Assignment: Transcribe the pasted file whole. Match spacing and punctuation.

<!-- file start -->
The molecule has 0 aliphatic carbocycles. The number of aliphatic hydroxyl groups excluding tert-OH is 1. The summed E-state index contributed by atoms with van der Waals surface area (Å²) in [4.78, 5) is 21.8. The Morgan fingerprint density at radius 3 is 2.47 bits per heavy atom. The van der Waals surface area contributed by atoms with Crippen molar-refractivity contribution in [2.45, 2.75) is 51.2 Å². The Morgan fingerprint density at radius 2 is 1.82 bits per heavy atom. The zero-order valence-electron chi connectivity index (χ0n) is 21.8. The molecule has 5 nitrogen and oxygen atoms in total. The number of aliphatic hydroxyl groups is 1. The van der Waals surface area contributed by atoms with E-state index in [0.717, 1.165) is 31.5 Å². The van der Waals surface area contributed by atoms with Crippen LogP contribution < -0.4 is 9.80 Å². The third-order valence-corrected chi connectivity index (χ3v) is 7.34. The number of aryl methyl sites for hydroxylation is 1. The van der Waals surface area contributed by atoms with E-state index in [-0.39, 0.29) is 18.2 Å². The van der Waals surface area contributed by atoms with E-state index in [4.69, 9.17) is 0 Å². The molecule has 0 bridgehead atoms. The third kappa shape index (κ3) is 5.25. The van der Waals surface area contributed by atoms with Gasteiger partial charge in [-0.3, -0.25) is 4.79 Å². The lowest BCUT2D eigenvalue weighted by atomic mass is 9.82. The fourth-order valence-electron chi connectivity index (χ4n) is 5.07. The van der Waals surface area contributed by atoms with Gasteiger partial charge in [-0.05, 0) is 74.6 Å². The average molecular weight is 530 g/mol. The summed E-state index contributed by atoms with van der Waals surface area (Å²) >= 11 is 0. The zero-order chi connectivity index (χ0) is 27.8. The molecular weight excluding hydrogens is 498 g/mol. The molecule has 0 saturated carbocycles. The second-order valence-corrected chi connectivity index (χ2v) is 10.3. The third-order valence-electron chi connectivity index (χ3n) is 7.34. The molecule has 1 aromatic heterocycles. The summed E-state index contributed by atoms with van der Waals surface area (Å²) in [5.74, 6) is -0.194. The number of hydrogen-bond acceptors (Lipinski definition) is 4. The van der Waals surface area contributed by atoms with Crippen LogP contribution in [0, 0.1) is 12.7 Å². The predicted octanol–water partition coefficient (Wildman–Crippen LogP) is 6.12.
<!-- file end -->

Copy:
The molecule has 0 aliphatic carbocycles. The number of aliphatic hydroxyl groups excluding tert-OH is 1. The summed E-state index contributed by atoms with van der Waals surface area (Å²) in [4.78, 5) is 21.8. The Morgan fingerprint density at radius 3 is 2.47 bits per heavy atom. The van der Waals surface area contributed by atoms with Crippen molar-refractivity contribution in [2.45, 2.75) is 51.2 Å². The Morgan fingerprint density at radius 2 is 1.82 bits per heavy atom. The zero-order valence-electron chi connectivity index (χ0n) is 21.8. The molecule has 5 nitrogen and oxygen atoms in total. The number of aliphatic hydroxyl groups is 1. The van der Waals surface area contributed by atoms with E-state index in [0.717, 1.165) is 31.5 Å². The van der Waals surface area contributed by atoms with Crippen LogP contribution < -0.4 is 9.80 Å². The third-order valence-corrected chi connectivity index (χ3v) is 7.34. The number of aryl methyl sites for hydroxylation is 1. The van der Waals surface area contributed by atoms with E-state index in [-0.39, 0.29) is 18.2 Å². The van der Waals surface area contributed by atoms with E-state index in [4.69, 9.17) is 0 Å². The molecule has 0 bridgehead atoms. The third kappa shape index (κ3) is 5.25. The van der Waals surface area contributed by atoms with Gasteiger partial charge in [-0.3, -0.25) is 4.79 Å². The lowest BCUT2D eigenvalue weighted by atomic mass is 9.82. The fourth-order valence-electron chi connectivity index (χ4n) is 5.07. The van der Waals surface area contributed by atoms with Gasteiger partial charge in [-0.05, 0) is 74.6 Å². The average molecular weight is 530 g/mol. The summed E-state index contributed by atoms with van der Waals surface area (Å²) >= 11 is 0. The zero-order chi connectivity index (χ0) is 27.8. The molecular weight excluding hydrogens is 498 g/mol. The molecule has 0 saturated carbocycles. The second-order valence-corrected chi connectivity index (χ2v) is 10.3. The third-order valence-electron chi connectivity index (χ3n) is 7.34. The molecule has 1 aromatic heterocycles. The summed E-state index contributed by atoms with van der Waals surface area (Å²) in [5.74, 6) is -0.194. The number of hydrogen-bond acceptors (Lipinski definition) is 4. The van der Waals surface area contributed by atoms with Crippen LogP contribution in [0, 0.1) is 12.7 Å². The predicted octanol–water partition coefficient (Wildman–Crippen LogP) is 6.12.